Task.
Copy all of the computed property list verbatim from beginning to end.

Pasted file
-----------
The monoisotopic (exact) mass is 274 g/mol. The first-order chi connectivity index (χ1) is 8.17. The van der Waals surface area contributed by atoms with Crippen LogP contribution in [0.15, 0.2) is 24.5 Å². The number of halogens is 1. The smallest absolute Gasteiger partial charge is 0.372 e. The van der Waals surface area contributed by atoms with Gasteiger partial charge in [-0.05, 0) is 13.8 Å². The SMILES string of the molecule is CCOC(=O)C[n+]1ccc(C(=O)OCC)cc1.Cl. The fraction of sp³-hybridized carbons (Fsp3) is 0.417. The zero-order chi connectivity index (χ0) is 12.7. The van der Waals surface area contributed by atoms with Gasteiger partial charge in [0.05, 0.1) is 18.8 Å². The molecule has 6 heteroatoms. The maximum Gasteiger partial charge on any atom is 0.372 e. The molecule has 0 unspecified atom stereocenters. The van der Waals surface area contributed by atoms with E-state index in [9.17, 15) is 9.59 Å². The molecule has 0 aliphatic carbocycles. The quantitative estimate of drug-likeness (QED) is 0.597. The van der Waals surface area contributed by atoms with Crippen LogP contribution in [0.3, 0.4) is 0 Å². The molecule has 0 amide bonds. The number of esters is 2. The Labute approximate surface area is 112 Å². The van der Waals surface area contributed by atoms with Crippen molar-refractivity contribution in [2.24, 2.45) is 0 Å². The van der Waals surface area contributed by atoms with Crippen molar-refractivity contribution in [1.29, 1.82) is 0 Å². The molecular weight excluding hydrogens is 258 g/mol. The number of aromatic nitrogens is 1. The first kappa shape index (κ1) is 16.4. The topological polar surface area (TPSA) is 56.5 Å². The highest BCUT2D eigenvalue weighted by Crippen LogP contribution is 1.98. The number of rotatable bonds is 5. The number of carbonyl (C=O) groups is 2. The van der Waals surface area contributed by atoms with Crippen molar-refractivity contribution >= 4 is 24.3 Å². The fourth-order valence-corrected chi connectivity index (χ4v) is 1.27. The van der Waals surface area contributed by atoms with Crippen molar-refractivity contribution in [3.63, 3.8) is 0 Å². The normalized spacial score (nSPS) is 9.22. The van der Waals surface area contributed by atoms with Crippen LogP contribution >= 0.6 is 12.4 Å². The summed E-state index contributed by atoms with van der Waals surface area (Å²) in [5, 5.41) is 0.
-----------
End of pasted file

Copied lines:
The monoisotopic (exact) mass is 274 g/mol. The first-order chi connectivity index (χ1) is 8.17. The van der Waals surface area contributed by atoms with Crippen LogP contribution in [0.15, 0.2) is 24.5 Å². The number of halogens is 1. The smallest absolute Gasteiger partial charge is 0.372 e. The van der Waals surface area contributed by atoms with Gasteiger partial charge in [-0.05, 0) is 13.8 Å². The SMILES string of the molecule is CCOC(=O)C[n+]1ccc(C(=O)OCC)cc1.Cl. The fraction of sp³-hybridized carbons (Fsp3) is 0.417. The zero-order chi connectivity index (χ0) is 12.7. The van der Waals surface area contributed by atoms with Gasteiger partial charge in [0.05, 0.1) is 18.8 Å². The molecule has 6 heteroatoms. The maximum Gasteiger partial charge on any atom is 0.372 e. The molecule has 0 unspecified atom stereocenters. The van der Waals surface area contributed by atoms with E-state index in [9.17, 15) is 9.59 Å². The molecule has 0 aliphatic carbocycles. The quantitative estimate of drug-likeness (QED) is 0.597. The van der Waals surface area contributed by atoms with Crippen LogP contribution in [0.3, 0.4) is 0 Å². The molecule has 0 amide bonds. The number of esters is 2. The Labute approximate surface area is 112 Å². The van der Waals surface area contributed by atoms with Crippen molar-refractivity contribution in [2.24, 2.45) is 0 Å². The van der Waals surface area contributed by atoms with Crippen molar-refractivity contribution in [1.29, 1.82) is 0 Å². The molecular weight excluding hydrogens is 258 g/mol. The number of aromatic nitrogens is 1. The first kappa shape index (κ1) is 16.4. The topological polar surface area (TPSA) is 56.5 Å². The highest BCUT2D eigenvalue weighted by Crippen LogP contribution is 1.98. The number of rotatable bonds is 5. The number of carbonyl (C=O) groups is 2. The van der Waals surface area contributed by atoms with Crippen molar-refractivity contribution >= 4 is 24.3 Å². The fourth-order valence-corrected chi connectivity index (χ4v) is 1.27. The van der Waals surface area contributed by atoms with Crippen molar-refractivity contribution in [3.63, 3.8) is 0 Å². The normalized spacial score (nSPS) is 9.22. The van der Waals surface area contributed by atoms with Crippen LogP contribution >= 0.6 is 12.4 Å². The summed E-state index contributed by atoms with van der Waals surface area (Å²) in [5, 5.41) is 0.